This time though landing the attached carp was not going to be easy, given that the line entered the lake around 20 yards out. I managed to get the fish to the point where line entered the lake, but the surface ice formed an impenetrable barrier. There was no alternative but to put the rod down, loosen the clutch and look for heavy objects to bombard the ice with. Dave eventually came to assist, armed with a rock on a rope. Regrettably, the rope wasn't quite long enough, such that when Dave heaved it towards the lake, the rope left his hand and promptly landed out of reach. Several attempts to retrieve the loose end with the landing net handle and discarded branches failed miserably, such that waders seemed like the only alternative. Frustratingly, the boat house lock was frozen solid, so Dave returned to me empty handed. By this time the attached carp had managed to free itself, such that the hook flew back towards the bank, embedding itself in the stray rope. After more delving with branches, we eventually managed to draw the rope close enough to grasp it and return the end tackle plus rock to the bank.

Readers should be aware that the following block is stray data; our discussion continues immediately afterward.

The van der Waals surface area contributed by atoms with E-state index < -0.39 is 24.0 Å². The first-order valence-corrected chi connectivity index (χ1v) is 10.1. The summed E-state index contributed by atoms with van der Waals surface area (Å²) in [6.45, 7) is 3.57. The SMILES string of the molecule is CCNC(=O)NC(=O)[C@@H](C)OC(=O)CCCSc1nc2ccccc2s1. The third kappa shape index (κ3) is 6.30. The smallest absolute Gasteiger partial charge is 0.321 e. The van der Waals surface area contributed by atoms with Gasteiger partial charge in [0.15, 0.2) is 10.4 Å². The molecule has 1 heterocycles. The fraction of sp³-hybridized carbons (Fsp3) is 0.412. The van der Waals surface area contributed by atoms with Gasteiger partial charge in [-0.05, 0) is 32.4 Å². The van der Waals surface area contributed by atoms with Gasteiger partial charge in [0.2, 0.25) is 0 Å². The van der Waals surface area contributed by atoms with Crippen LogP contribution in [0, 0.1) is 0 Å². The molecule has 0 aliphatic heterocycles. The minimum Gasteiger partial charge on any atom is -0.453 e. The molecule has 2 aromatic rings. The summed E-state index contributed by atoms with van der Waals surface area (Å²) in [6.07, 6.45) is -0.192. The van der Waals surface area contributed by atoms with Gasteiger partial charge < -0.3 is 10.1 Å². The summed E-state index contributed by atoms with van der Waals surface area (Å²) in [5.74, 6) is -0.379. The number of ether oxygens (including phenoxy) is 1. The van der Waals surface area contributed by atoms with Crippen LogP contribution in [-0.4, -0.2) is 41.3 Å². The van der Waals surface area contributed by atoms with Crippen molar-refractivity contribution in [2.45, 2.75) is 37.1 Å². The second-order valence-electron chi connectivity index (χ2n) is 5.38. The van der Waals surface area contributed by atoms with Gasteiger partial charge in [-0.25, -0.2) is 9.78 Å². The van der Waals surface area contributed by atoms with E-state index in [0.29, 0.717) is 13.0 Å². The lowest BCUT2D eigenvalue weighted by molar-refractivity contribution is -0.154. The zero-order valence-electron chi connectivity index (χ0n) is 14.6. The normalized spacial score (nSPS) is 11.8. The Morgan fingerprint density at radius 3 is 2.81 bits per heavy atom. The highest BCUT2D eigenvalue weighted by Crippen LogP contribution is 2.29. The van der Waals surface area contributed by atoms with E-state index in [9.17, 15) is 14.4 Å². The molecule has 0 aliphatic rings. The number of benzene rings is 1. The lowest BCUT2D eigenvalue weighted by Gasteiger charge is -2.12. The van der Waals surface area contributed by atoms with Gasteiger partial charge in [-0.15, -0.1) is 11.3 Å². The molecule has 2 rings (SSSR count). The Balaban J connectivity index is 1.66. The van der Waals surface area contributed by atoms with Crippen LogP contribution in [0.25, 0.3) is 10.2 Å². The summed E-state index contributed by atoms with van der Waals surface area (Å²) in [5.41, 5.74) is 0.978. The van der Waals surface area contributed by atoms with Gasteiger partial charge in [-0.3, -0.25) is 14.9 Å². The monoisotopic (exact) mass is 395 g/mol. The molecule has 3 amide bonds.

I was bitterly disappointed to lose the second hooked carp of the session and kicking myself for the back-lead displacement. Nevertheless, it was very highly gratifying to have caught a carp under extreme conditions. Needless to say, I returned home with a skip in my step and a smile on my face, gleefully anticipating what 2017 might bring in carp fishing terms.

Best fishes for 2017,